Teachers and Kids
I talked with my husband on the porch in front of the elephant ears.
“Jimmy, who was your first grade teacher?” I asked.
“Mine was Mrs. Fry.”
“So what was Mrs. Davis like?” I asked.
“Oh, she was tall and pretty. She never made fun of us if we did something stupid. We did stupid stuff all the time. She was gentle when she had to comb my curly hair. Sweet smelling. She was sweet smelling and did not smell like cigarettes.”
“Mrs. Fry was gray-haired and kind,” I said. “Maybe kinder than anyone I knew. She let me sit on the front row right in front of those huge alphabet letters. I think she liked me close to her desk.”
“Did Mrs. Davis listen well to what you had to say?” I asked.
“She did. She was a good listener. She didn’t let me get confused.”
“My Mrs. Fry had wonderful hearing, probably like you might imagine from an elephant ear in a children’s story. She not only heard me, but she heard everyone. I don’t know how she did that with so many children in the room. She had a room full of children and order. I don’t remember her ever raising her voice.”
Interesting how neither of us knew anything about our teachers’ personal lives, but we loved and respected them.
I guess our feelings toward our first teachers were based completely on how they treated us.
Both of us had teachers who sent us the message that we were capable and lovable, that we mattered, that we were acceptable, just as we were. In fact, each of us had received the message that we were special.
These messages were somehow sent to us daily for nine months, five days a week. We believed our teachers. We believed the messages.
These teachers did not eye-roll (I checked that out with my husband) or say we sounded like mules when we said ain’t. They just corrected us and moved on.
Nothing about our teachers disturbed us. They were trying to help us, to love us, to teach us.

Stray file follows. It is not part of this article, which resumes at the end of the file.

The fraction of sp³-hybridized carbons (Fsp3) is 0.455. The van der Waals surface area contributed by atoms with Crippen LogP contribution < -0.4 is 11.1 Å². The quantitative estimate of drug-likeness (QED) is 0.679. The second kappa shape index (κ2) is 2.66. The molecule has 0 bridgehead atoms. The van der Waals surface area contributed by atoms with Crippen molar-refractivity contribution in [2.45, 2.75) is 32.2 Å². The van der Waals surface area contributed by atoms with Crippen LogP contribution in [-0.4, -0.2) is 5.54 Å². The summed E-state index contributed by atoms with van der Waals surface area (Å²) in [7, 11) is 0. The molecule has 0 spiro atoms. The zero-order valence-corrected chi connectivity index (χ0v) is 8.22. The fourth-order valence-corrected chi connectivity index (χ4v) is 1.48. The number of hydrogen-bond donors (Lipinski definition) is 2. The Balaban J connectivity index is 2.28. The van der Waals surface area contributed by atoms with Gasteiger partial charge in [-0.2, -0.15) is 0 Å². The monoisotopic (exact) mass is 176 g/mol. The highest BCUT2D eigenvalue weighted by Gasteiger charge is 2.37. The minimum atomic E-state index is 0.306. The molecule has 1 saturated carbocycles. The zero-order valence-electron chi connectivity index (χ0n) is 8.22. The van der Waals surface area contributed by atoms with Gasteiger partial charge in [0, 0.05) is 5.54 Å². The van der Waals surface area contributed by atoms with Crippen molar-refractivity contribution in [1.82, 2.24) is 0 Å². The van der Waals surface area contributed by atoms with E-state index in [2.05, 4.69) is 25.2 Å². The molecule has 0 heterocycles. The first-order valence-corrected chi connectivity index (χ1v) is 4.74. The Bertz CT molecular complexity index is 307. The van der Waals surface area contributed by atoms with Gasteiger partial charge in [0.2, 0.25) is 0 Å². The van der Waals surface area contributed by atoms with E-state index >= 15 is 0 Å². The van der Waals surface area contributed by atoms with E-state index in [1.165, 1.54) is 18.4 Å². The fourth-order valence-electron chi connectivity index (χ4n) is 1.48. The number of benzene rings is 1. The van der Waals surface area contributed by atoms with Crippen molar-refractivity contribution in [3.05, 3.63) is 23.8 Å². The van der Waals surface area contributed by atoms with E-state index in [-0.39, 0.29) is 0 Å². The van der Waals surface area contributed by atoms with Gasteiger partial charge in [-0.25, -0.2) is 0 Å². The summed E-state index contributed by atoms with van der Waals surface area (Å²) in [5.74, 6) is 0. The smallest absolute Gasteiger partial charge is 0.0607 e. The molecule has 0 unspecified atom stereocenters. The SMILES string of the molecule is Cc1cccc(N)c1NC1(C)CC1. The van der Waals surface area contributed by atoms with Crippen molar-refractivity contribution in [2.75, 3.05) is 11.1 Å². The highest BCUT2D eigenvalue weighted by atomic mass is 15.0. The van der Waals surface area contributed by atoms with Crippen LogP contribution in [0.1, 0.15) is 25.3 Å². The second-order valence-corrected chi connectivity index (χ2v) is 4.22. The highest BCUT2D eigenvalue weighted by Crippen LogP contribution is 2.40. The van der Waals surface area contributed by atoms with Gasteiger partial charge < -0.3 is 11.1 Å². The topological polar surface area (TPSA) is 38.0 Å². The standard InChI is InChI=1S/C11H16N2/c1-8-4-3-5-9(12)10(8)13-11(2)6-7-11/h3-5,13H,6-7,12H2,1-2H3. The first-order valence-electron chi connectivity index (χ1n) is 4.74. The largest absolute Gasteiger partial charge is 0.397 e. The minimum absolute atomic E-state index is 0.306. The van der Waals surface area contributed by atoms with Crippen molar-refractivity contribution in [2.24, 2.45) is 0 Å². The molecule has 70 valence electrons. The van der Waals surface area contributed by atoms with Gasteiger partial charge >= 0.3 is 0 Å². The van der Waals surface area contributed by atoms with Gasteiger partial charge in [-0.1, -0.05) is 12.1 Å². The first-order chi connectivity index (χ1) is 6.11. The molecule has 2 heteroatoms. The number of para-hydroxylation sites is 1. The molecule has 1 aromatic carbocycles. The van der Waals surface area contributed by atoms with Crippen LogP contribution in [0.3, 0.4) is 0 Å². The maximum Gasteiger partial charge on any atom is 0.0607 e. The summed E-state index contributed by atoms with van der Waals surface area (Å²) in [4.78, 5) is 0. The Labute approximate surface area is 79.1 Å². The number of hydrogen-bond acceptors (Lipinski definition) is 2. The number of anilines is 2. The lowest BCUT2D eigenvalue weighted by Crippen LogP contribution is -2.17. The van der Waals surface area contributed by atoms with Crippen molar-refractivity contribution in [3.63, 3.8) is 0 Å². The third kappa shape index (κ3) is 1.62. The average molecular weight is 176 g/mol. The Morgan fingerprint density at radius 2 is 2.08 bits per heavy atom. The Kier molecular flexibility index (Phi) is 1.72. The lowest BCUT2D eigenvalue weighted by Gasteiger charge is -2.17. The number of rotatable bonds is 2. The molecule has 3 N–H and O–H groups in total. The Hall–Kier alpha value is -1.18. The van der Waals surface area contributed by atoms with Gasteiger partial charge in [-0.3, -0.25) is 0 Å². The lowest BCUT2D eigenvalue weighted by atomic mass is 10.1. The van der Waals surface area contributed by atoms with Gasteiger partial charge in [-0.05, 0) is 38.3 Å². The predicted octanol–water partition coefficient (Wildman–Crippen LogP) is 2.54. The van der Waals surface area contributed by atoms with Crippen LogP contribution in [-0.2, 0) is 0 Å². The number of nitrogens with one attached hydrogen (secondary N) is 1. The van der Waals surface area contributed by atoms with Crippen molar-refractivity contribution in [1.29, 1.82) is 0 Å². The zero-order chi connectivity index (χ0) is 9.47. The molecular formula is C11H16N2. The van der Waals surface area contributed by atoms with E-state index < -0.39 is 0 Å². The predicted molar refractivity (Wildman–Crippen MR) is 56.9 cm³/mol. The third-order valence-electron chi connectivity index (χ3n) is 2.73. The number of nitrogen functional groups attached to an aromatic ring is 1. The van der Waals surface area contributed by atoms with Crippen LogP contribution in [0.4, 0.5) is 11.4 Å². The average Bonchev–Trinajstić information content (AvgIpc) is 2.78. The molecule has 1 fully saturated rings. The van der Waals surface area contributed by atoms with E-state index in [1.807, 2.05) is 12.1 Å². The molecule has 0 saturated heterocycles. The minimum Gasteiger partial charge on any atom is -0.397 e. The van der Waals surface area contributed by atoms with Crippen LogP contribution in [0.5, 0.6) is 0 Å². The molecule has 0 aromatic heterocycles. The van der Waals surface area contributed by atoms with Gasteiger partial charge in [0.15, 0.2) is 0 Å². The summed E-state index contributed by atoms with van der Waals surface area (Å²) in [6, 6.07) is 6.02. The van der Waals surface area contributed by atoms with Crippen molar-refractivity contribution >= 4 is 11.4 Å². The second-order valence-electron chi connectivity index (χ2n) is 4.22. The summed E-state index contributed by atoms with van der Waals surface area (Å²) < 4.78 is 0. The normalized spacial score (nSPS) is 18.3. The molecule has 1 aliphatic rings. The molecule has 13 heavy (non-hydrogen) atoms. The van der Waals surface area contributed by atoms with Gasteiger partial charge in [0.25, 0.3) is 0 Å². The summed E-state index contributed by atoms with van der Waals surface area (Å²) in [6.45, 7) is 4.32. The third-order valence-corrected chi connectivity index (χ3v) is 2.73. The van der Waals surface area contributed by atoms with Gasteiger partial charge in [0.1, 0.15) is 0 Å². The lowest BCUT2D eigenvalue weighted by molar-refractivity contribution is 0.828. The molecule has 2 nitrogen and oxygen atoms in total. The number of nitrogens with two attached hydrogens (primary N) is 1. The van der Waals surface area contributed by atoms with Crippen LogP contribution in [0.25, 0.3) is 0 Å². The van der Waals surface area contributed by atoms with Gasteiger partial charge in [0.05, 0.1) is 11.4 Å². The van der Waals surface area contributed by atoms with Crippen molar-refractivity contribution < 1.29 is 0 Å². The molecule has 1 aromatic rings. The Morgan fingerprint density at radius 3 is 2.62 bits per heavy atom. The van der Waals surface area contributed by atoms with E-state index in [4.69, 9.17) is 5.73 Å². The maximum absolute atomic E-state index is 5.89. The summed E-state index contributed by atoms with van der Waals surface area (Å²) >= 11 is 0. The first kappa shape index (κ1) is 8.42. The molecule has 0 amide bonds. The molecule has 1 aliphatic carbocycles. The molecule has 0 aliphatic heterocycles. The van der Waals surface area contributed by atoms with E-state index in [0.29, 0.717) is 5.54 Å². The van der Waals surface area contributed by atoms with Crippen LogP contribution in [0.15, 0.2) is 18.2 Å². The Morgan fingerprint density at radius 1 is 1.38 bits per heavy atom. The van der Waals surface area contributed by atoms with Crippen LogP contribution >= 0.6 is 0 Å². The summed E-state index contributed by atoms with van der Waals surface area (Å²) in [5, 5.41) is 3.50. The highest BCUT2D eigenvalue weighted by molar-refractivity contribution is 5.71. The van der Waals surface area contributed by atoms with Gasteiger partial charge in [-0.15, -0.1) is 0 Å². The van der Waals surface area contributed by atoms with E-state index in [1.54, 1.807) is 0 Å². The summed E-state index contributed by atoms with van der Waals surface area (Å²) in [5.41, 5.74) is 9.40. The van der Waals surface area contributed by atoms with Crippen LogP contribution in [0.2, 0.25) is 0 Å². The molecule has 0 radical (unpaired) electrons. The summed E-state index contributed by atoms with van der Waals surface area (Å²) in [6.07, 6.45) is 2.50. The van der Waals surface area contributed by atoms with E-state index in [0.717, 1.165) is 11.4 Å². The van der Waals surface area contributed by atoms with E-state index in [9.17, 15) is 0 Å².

Never did I see those early teachers twist a handkerchief in frustration. Never do I recall the teachers’ voices taking on a hard edge.
Do you recall how it was to go to recess? My husband and I recall the fun and excitement—like it was some kind of game before we even reached the playground. After climbing, jumping, running, hitting a ball, swinging, a bell would ring. Then we’d run back to teachers and classrooms.
Playgrounds could be dirt or gravel or a yellow patch of grass. It didn’t matter. Teachers with happy eyes.
I recall being flung off the merry-go-round. I guess I let go. No school nurses in those days, but a teacher “doctored” my forehead. I cried. Her cleaning the cut stung, but her gentleness said she cared.
Neither of us came from happy-dappy homes. We came from struggling-to-make-it homes where there could be gnashing of teeth and wringing of hands. So, first grade, the equivalent to kindergarten these days, may have been our happy places.
I had children’s church on Sundays, which was full of joy, but school happened five days every week. I felt lucky, and no longer was I jealous of my older brother who’d been going to school for two years before me.
Did anyone else walk to school? Or did you ride buses or cars? We interacted with nature every step of the way. Branches, dogs, pear trees, fences to climb on. No straight path for us kids.
After lunch, story time. I’d be anticipating and have a glint of excitement. Words on pages became important. My husband and I agree: books opened a new world for us.
I’ve heard people say, “Look and See” books were boring.” Not to me. I had control over those words. I could read them. That felt empowering.
I don’t think it matters much if you learned to read at three or six years old as long as you learn to read. Some people “get it” by listening. You definitely have a head-start if you have someone reading to you/with you. The earlier, the better. It’s an advantage.
Blessed are those children who have older siblings and/or parents who take the time to read with them. If you didn’t have that advantage—well, God bless those nurturing teachers.
God makes a way for all of us. He puts people in our paths to be examples and show us His way.
I still pray for kids when I see yellow school buses.
Elephant Ears in the Durmons' front yard. Photographed by Pat Durmon, September 2021.
Poetry Books by Pat Durmon